We ended up buying a Valco Twin Runabout because not only did it drive and steer incredibly, but it also had an available toddler seat so that we wouldn't need to buy a triple stroller. We got the limited edition ice pink but they have many more masculine colors too - my husband's not thrilled with driving a pink stroller. Our son loves sitting up so high and the girls love the smooth ride. It fits through all the doors in the mall (I was really worried the first time we took it out - it looks so big!) And it also handles the outdoors very easily, which was something I loved the bugaboo for.

We also got a snap-n-go (as horrible as they are styling-wise) and it has come in handy for quick trips because the girls can stay in their infant carriers. The drawback to this is that you'll need to put the toddler in a separate stroller, so it's only good if you have 2 people there. Otherwise I use the Valco and it's the only way to get all 3 out of the house!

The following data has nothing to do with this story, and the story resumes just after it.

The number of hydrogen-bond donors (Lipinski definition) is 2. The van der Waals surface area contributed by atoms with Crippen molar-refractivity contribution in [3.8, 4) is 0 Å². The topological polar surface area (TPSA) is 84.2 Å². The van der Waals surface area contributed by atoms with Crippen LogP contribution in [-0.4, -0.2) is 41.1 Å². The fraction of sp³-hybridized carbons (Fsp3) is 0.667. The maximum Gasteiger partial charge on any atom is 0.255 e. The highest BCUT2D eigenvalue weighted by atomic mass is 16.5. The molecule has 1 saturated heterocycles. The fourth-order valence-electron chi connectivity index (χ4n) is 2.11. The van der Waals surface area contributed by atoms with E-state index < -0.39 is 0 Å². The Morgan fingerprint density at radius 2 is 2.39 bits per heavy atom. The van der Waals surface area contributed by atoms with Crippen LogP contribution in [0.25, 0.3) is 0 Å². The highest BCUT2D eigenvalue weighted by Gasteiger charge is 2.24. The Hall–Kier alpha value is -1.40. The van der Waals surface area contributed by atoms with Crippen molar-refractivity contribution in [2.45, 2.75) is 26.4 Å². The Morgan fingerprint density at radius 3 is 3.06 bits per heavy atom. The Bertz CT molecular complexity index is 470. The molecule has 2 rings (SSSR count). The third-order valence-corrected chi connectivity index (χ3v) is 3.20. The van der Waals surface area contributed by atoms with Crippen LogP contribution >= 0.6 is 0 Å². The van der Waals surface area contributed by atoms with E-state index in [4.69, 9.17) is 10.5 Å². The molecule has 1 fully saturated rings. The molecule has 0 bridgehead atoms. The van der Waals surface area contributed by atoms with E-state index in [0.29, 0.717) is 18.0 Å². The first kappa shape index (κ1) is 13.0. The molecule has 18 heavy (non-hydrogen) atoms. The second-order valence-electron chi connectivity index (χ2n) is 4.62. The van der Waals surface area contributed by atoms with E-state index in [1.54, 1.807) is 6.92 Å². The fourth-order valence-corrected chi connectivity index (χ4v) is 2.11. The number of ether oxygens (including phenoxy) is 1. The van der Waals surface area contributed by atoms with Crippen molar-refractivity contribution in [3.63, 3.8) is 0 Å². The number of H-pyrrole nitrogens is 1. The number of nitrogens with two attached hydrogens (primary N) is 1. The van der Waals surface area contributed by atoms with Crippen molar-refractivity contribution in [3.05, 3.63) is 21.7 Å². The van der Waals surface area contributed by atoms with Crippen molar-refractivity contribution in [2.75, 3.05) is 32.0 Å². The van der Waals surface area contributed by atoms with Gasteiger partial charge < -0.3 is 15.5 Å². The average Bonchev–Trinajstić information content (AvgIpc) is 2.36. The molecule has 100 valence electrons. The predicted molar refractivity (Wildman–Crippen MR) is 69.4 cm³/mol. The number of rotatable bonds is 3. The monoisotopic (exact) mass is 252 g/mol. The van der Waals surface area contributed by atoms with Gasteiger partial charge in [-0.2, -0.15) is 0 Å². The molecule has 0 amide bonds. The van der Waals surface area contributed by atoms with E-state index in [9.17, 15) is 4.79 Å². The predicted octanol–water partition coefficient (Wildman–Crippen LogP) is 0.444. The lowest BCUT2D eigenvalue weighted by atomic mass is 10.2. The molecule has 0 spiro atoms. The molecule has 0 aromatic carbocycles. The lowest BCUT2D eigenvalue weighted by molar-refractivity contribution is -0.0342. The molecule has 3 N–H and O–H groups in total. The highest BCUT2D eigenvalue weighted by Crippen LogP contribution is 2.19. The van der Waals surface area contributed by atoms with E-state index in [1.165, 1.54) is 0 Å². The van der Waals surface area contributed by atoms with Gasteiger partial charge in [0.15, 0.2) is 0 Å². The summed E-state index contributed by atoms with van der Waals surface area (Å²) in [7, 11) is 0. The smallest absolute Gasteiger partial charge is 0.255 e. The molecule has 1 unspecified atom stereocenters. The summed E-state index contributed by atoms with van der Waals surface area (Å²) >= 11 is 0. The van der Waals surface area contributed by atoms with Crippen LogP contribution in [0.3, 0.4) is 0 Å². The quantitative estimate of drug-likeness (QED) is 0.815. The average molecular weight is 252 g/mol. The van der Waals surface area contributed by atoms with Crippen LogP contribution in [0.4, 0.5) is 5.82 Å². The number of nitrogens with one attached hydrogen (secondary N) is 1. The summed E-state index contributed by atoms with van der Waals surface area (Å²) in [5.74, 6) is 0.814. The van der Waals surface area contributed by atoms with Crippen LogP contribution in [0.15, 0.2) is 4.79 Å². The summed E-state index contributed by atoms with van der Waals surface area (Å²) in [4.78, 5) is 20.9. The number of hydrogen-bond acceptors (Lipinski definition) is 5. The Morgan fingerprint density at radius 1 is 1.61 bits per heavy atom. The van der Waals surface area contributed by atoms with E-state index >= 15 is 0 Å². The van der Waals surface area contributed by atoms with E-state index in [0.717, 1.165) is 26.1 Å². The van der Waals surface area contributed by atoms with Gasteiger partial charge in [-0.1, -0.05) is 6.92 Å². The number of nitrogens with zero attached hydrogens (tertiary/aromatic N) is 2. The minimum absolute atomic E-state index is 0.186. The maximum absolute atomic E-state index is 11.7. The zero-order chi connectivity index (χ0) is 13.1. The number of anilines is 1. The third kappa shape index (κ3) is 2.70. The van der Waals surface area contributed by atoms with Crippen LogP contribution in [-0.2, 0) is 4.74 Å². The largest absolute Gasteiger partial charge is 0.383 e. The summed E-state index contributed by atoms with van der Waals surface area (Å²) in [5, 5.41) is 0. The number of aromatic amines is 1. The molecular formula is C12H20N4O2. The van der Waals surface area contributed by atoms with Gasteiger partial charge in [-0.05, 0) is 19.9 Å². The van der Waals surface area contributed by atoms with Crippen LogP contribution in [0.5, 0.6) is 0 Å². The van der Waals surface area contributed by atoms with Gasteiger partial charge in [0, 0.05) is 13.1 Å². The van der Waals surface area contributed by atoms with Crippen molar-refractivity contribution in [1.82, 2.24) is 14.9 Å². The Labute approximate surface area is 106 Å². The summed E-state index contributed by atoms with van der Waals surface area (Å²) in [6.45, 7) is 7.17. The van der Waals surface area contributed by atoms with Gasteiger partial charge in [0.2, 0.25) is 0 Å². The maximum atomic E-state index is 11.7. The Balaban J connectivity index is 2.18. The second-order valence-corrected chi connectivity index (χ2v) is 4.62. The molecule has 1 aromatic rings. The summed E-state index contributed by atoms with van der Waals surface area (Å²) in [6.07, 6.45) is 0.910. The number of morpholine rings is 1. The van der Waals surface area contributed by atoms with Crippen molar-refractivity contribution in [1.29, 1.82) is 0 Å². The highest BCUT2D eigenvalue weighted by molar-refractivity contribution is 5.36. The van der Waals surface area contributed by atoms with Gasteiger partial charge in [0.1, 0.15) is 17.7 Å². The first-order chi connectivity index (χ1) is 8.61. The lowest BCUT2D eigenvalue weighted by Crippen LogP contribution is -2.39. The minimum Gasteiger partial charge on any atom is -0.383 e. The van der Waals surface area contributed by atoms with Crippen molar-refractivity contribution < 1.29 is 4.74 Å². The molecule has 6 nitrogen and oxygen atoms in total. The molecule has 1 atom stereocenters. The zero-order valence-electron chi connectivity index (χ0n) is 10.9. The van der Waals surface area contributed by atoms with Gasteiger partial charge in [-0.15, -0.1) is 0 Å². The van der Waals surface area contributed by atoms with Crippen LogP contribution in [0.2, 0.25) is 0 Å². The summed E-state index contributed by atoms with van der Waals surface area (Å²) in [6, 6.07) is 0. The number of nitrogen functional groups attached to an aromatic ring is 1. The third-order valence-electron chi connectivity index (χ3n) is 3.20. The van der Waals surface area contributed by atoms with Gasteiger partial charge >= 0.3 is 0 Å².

Someone mentioned grocery shopping trips, and our solution was pretty simple - we just don't go by ourselves! If my husband and I go together, I take the girls in the stroller and he takes our son in the grocery cart. It may take longer but it's very do-able.

I second the ideas of baby wearing. It's the only way I get anything done in the house when I'm alone with 3 under 2! I have a moby wrap, which is great for newborns and very comfortable. I just bought a BabyHawk Mei Tai for my husband because it's getting tougher to hold onto one infant and chase a toddler. A Baby Bjorn works well too (as long as it's not the original - we thought those were very uncomfortable after about 10 minutes).

Our final grocery shopping solution was actually even a bit easier than that- internet grocery stores. It's delivered, easy to set up, no muss no fuss.